WRITER and poet Gabriel Fitzmaurice will officially open this year’s West Limerick Drama Festival in Knockaderry this Friday night.
And actor Nora Relihan, the woman who first brought John B Keane’s Sive to life on stage, will be the adjudicator for the festival which will feature six plays and run over two weekends.
“This is our second festival and last year, we were flying by the seat of our pants,” Johnny Corkerry, of the Knockaderry Drama Group said at a reception to launch the festival this week. However, he added, they had received fantastic support from the Limerick County and City Arts Officer, Sheila Deegan for this year’s festival. And the back-room organising team in Knockaderry had also made everything run more smoothly.
“I am an am-dram person myself,” Sheila Deegan told the crowd who had gathered for the launch, explaining that her association with the College Players had begun her journey into the arts world. “I don’t have the courage anymore to be on stage,” she added, “but I think it is a fantastic testament to drama groups who really immerse themselves not just in putting on a play but also a festival.”
“It is the ultimate in bravery to stand up in front of your parish and act,” Patrick O’Donovan TD said while Cllr Michael Collins praised drama group members for their dedication and commitment and also praised the support of their families. It would be far easier to stay home by the fire on a winter’s night, he said.
The festival will open with this year’s production from the Knockaderry Drama Group, Moonshine by Jim Nolan.
The play has a case of seven and is directed by Mary Geaney. It is set in a seaside town where the Protestant church is about to be closed and where the local undertake is determined to stage a version of Sheakespeare’s A Midsummer Night’s Dream. It is the group’s 20th production since it was estalished in 1997 and the cast includes names familiar to the parish and to drama goers throughout West Limerick.
It also has probably the youngest stage manager in amateur drama circles in the country.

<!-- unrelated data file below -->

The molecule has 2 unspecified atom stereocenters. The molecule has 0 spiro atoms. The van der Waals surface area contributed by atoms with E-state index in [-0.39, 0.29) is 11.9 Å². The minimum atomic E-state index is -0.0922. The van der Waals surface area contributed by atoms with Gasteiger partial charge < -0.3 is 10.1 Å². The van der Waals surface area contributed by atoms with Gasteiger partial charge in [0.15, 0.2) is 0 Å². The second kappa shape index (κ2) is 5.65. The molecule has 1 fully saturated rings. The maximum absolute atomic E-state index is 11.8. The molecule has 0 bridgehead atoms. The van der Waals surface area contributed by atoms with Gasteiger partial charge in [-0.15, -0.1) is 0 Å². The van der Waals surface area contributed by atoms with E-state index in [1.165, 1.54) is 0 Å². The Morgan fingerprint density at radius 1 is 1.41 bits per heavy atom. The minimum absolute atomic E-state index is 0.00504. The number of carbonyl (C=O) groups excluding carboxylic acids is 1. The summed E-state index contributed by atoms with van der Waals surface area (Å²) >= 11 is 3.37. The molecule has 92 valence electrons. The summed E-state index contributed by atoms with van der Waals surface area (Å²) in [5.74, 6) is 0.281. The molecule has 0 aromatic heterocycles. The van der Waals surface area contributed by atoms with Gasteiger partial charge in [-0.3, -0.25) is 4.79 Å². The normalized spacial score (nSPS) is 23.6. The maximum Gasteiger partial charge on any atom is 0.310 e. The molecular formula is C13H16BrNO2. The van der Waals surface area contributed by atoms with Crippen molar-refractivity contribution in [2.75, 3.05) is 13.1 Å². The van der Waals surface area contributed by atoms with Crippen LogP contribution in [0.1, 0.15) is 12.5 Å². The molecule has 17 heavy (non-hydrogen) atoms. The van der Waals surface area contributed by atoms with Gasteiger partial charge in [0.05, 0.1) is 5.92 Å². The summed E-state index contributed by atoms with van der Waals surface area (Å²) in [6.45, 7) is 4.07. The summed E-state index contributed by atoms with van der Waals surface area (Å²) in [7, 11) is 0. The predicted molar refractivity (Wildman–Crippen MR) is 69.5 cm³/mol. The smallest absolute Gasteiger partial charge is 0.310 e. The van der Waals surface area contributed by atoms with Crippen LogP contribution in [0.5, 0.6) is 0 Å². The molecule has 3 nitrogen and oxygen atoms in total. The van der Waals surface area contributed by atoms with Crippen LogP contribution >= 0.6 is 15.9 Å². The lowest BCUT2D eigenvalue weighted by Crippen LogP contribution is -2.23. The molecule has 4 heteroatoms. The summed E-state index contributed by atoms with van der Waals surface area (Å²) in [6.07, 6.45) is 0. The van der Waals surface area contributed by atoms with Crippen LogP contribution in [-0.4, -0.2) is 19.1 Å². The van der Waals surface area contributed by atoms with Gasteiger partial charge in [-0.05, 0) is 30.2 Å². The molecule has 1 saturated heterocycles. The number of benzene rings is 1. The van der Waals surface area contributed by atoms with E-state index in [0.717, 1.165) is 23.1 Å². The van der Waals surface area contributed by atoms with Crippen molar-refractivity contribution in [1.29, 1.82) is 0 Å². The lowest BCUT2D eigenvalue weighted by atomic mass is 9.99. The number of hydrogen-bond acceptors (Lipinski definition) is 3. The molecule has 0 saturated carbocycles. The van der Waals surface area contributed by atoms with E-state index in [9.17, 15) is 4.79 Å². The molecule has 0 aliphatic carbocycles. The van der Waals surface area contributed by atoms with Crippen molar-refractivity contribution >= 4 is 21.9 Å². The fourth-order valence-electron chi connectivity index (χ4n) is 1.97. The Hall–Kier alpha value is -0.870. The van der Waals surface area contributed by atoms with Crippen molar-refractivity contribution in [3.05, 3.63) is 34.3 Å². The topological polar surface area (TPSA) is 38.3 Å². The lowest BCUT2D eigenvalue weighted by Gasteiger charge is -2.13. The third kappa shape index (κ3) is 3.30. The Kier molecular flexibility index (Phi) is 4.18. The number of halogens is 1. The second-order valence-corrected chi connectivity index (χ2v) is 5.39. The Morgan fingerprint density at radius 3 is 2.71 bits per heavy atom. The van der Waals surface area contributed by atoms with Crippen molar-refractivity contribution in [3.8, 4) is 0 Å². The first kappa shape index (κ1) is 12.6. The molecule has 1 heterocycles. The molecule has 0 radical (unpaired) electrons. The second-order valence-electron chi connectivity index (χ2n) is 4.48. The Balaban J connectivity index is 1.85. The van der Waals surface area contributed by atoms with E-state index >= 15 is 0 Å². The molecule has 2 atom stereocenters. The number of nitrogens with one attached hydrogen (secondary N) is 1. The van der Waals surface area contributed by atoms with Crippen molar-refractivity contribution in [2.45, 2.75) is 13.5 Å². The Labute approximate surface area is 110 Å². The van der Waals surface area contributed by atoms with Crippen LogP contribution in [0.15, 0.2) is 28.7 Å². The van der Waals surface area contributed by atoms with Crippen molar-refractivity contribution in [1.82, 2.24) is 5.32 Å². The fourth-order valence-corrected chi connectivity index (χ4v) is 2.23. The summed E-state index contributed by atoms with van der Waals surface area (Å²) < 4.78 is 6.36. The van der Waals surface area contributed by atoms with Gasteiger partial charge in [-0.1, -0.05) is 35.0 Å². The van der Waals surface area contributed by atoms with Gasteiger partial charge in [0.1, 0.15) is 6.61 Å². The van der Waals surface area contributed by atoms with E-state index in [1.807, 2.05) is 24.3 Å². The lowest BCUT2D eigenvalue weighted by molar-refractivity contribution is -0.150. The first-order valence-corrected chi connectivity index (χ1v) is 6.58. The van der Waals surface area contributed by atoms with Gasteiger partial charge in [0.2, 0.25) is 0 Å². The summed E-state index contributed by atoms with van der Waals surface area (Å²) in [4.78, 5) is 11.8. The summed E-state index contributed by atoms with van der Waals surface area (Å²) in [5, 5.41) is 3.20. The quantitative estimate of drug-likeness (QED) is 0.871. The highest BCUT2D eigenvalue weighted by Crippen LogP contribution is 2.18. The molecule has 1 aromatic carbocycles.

At just 16 years old, Rachel Collins is already an experienced hand when it comes to stage-management. Last year, and again this year, Rachel, a student at Hazelwood College and the daughter of John and Noreen Collins, has taken responsibility for stage managing the Knockaderry Drama Group.
Last year’s production, The Highest House on the Mountain by John B Keane was a big challenge. Rachel acknowledged. John B, she told the Limerick Leader, always has much more detail on the set.
This year’s production, Moonshine, is challenging in its own way. “You could do what you wanted,” she explained about the two-act play which has sets of a funeral parlour, a beach and a church.
The key thing, she revealed, is to make sure the actors are ready to go on stage. And of course, to make sure the set and all the props are exactly how they should be. “You do have to be very well organised,” she acknowledges, but adds that she has the support of an assistant stage manager and a prompter.
The curtain went up on Moonshine in Knockaderry Resource Centre on Sunday night when it was well received.
The group returns to the stage this Friday night as the opening performance of the West Limerick Drama Festival. It will be followed on Saturday night by Banagher Drama Group with Red Roses and Petrol by Joseph O’Connor and on Sunday night by Doeega Drama Group with Done Deal by Martan O’Mongan.
Barndance, Many Young Men of Twenty and The Playboy of the Western World feature on the second weekend of the festival. A season ticket costs just €40 while admission for one night is €10.
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